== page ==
In certain circumstances, it is necessary for the Probate Court to determine someone other than a child’s parent(s) should have custody of a child and/or manage the child’s property or estate. This occurs when one or both parents cannot care for their children anymore. In a guardianship, parents will still have parental rights and reasonable visitation with the child. Guardians are usually supervised by the Probate Court.
There are two types of guardianships to consider: guardianship of the person and guardianship of the estate.
In a guardianship of the person proceeding, the court will determine who has the responsibility to care for a minor child. This includes legal and physical custody of a child. Having legal custody of a child entitles the custodian to make decisions regarding a child’s health, education and welfare. Becoming the physical custodian of a minor requires the guardian to provide food, clothing, shelter, transportation, and supervision, among other things for the child.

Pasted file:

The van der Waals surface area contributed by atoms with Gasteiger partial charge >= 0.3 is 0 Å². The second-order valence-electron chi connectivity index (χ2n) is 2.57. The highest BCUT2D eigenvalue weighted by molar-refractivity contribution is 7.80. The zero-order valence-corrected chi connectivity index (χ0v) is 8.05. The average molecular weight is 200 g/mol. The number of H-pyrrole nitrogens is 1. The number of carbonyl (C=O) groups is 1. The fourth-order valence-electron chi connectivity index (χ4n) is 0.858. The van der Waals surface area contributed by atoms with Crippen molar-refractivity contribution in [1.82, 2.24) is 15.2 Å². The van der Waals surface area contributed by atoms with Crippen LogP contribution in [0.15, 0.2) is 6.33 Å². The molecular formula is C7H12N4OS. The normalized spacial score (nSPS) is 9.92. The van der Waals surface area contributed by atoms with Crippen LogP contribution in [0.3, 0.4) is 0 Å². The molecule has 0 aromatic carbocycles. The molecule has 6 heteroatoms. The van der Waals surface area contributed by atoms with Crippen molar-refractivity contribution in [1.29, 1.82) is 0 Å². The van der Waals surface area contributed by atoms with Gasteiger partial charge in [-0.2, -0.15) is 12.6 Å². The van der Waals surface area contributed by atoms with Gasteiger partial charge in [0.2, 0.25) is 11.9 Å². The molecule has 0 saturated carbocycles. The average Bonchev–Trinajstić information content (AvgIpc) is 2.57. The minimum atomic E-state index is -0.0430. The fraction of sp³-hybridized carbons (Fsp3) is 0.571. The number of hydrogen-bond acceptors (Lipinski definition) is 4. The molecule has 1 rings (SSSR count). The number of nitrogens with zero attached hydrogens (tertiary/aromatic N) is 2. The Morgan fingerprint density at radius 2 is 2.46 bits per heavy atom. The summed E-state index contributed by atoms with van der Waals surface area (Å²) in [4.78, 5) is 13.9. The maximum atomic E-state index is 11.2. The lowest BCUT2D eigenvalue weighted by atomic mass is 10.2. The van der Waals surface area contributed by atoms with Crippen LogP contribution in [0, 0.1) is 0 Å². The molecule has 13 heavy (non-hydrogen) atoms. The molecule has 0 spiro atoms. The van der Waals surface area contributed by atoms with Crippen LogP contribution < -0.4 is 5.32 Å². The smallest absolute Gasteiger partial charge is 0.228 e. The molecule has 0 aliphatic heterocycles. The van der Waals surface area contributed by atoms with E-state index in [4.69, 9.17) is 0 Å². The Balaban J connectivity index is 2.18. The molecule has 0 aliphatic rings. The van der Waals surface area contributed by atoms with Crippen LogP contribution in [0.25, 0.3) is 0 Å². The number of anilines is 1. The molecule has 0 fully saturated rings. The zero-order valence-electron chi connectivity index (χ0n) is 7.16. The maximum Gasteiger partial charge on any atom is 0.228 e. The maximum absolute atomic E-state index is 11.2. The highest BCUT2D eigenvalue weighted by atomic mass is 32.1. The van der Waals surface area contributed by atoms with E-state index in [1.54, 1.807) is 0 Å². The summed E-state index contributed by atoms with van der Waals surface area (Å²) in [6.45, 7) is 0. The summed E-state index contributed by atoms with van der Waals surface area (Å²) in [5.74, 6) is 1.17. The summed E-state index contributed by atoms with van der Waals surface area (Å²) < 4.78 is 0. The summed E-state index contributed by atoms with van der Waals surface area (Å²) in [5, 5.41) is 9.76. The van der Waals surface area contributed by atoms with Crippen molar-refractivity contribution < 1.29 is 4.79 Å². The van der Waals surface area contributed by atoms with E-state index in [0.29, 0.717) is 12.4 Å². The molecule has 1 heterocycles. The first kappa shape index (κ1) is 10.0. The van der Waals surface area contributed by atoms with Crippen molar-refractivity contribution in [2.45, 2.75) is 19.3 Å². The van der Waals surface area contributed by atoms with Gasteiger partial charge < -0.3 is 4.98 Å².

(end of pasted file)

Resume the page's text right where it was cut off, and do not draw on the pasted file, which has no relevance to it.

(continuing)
In a guardianship of the estate proceeding, the court appoints a non-parent to manage a child’s income, money, or other property until the child turns 18. A guardian of a child’s estate may be required to wisely invest a child’s money and carefully manage the child’s property.
The attorneys at Lewis, Warren & Setzer have experience guiding those people who are faced with needing to obtain guardianship over a minor child or several children. Please contact us to schedule a consultation if you are seeking a guardianship or already involved in such a proceeding.